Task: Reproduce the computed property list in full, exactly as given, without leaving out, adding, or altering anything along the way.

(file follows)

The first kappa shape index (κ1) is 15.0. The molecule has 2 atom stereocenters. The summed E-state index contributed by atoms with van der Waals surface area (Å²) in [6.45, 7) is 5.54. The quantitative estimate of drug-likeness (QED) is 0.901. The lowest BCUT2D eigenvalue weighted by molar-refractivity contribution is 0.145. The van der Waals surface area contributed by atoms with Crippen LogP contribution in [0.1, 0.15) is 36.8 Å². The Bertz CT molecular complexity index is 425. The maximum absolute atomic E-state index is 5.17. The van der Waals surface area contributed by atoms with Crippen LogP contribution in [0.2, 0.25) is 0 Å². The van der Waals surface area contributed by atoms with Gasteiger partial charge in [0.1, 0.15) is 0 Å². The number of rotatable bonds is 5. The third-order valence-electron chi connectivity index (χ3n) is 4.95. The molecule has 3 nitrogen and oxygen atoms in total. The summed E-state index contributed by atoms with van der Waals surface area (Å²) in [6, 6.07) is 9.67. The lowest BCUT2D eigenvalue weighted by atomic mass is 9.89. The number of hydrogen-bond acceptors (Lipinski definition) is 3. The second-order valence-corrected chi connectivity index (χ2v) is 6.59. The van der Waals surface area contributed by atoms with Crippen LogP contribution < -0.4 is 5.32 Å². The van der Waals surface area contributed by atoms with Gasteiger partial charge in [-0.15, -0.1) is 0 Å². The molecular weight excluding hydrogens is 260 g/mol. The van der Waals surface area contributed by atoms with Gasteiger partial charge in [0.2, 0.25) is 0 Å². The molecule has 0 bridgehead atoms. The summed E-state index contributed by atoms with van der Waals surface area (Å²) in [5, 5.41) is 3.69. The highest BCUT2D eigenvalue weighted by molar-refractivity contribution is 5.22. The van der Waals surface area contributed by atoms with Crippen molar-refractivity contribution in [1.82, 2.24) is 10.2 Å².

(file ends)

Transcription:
The first kappa shape index (κ1) is 15.0. The molecule has 2 atom stereocenters. The summed E-state index contributed by atoms with van der Waals surface area (Å²) in [6.45, 7) is 5.54. The quantitative estimate of drug-likeness (QED) is 0.901. The lowest BCUT2D eigenvalue weighted by molar-refractivity contribution is 0.145. The van der Waals surface area contributed by atoms with Crippen LogP contribution in [0.1, 0.15) is 36.8 Å². The Bertz CT molecular complexity index is 425. The maximum absolute atomic E-state index is 5.17. The van der Waals surface area contributed by atoms with Crippen LogP contribution in [0.2, 0.25) is 0 Å². The van der Waals surface area contributed by atoms with Gasteiger partial charge in [0.1, 0.15) is 0 Å². The number of rotatable bonds is 5. The third-order valence-electron chi connectivity index (χ3n) is 4.95. The molecule has 3 nitrogen and oxygen atoms in total. The summed E-state index contributed by atoms with van der Waals surface area (Å²) in [6, 6.07) is 9.67. The lowest BCUT2D eigenvalue weighted by atomic mass is 9.89. The number of hydrogen-bond acceptors (Lipinski definition) is 3. The second-order valence-corrected chi connectivity index (χ2v) is 6.59. The van der Waals surface area contributed by atoms with Crippen LogP contribution < -0.4 is 5.32 Å². The van der Waals surface area contributed by atoms with Gasteiger partial charge in [-0.15, -0.1) is 0 Å². The molecular weight excluding hydrogens is 260 g/mol. The van der Waals surface area contributed by atoms with Gasteiger partial charge in [0.2, 0.25) is 0 Å². The molecule has 0 bridgehead atoms. The summed E-state index contributed by atoms with van der Waals surface area (Å²) in [5, 5.41) is 3.69. The highest BCUT2D eigenvalue weighted by molar-refractivity contribution is 5.22. The van der Waals surface area contributed by atoms with Crippen molar-refractivity contribution in [1.82, 2.24) is 10.2 Å².